There is a kind of extra thrill jumping in for a colleague, especially when it involves an almost 30 hour flight schedule, 17.000 k travel. That certainly gives you enough time to prepare a new score (really beautiful piece by Hosokawa in this case). Sleeping on a flight never really works anyway.

Totally absurd to travel 3 days - spend 3 days in Hobart, Tasmania - do one concert and fly back home. But, if that means conducting probably the best work of the 20th century (Ravel's pianoconcerto in G) with one of my dearest orchestras (Tasmanian Symphony Orchestra), no second of doubt.

Lucky me my wife makes these escapades possible by taking care of everything back home. Even when it sadly also means missing out on the birthday treat my youngest son made to hand out in school (see photo).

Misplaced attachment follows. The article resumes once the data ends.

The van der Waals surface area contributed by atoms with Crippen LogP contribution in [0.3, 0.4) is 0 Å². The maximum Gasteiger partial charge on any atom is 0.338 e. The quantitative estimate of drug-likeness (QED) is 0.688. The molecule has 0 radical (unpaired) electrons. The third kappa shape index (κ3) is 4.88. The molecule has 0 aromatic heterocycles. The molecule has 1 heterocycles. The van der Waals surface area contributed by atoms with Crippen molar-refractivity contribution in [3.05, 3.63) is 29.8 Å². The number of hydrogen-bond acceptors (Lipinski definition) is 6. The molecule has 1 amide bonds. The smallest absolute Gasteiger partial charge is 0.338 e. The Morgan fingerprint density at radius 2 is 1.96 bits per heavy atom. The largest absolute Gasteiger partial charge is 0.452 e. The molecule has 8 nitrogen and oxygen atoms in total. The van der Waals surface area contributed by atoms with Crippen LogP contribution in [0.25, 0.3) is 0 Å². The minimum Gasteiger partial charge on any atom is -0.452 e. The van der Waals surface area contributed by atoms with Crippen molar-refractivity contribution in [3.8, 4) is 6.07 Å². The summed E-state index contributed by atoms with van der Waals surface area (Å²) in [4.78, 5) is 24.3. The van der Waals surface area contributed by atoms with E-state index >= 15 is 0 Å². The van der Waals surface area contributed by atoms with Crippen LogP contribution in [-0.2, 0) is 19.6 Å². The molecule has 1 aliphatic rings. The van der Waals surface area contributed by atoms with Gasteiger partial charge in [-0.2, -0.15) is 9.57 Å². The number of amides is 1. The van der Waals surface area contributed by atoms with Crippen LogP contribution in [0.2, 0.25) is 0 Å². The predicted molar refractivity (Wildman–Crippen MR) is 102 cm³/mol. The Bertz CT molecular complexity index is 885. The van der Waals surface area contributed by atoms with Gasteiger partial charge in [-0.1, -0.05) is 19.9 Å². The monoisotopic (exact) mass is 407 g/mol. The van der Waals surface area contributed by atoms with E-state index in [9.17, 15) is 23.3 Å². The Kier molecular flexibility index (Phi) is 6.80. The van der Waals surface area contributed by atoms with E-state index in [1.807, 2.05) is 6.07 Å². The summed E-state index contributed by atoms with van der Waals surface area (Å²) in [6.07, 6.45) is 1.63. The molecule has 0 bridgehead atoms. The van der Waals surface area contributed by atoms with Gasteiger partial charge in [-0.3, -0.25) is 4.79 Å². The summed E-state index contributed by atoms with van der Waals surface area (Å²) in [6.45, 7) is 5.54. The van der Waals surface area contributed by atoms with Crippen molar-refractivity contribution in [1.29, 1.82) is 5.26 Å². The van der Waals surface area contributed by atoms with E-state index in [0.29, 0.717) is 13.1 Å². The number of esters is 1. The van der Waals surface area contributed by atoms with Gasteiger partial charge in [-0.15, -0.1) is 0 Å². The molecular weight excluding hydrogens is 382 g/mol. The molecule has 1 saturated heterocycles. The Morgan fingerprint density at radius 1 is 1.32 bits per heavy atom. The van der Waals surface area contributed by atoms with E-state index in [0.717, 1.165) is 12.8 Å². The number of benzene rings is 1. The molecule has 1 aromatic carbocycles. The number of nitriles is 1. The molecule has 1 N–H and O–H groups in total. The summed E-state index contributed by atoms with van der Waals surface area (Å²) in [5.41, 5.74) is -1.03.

To conduct a program unexpectedly and at really short notice demands a certain focus. Like suddenly finding yourself in a Ferrari for the first time and trying out how fast it can accelerate. In some mysterious way it gives a special kind of freedom to the music making for both orchestra and conductor. Everyone is fully committed, concentrated and prepared to take certain risks that can create a very special and exciting concert. It’s a bit like the first percussion bang of Ravel’s concerto, the starting pistol that marks the initial explosion of a race without exactly knowing the precise route.

Diederik Gerbranda